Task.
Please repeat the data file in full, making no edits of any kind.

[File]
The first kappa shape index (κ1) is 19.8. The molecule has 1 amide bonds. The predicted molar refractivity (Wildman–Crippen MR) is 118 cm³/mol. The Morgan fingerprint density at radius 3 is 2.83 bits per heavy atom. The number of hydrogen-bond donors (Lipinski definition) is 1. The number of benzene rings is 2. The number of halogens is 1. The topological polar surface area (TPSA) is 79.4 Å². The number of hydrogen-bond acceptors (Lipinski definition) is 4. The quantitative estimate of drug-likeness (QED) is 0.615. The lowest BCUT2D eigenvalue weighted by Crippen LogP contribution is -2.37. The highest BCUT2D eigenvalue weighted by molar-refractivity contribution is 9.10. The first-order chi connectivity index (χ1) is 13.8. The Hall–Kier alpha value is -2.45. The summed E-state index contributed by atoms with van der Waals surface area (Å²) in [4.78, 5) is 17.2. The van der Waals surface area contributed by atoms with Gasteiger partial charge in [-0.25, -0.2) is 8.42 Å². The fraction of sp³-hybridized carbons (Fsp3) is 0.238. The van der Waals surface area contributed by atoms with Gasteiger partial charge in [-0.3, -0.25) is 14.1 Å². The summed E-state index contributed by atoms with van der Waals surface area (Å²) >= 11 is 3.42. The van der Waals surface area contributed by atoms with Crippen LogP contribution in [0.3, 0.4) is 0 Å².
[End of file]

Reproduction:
The first kappa shape index (κ1) is 19.8. The molecule has 1 amide bonds. The predicted molar refractivity (Wildman–Crippen MR) is 118 cm³/mol. The Morgan fingerprint density at radius 3 is 2.83 bits per heavy atom. The number of hydrogen-bond donors (Lipinski definition) is 1. The number of benzene rings is 2. The number of halogens is 1. The topological polar surface area (TPSA) is 79.4 Å². The number of hydrogen-bond acceptors (Lipinski definition) is 4. The quantitative estimate of drug-likeness (QED) is 0.615. The lowest BCUT2D eigenvalue weighted by Crippen LogP contribution is -2.37. The highest BCUT2D eigenvalue weighted by molar-refractivity contribution is 9.10. The first-order chi connectivity index (χ1) is 13.8. The Hall–Kier alpha value is -2.45. The summed E-state index contributed by atoms with van der Waals surface area (Å²) in [4.78, 5) is 17.2. The van der Waals surface area contributed by atoms with Gasteiger partial charge in [-0.25, -0.2) is 8.42 Å². The fraction of sp³-hybridized carbons (Fsp3) is 0.238. The van der Waals surface area contributed by atoms with Gasteiger partial charge in [-0.3, -0.25) is 14.1 Å². The summed E-state index contributed by atoms with van der Waals surface area (Å²) >= 11 is 3.42. The van der Waals surface area contributed by atoms with Crippen LogP contribution in [0.3, 0.4) is 0 Å².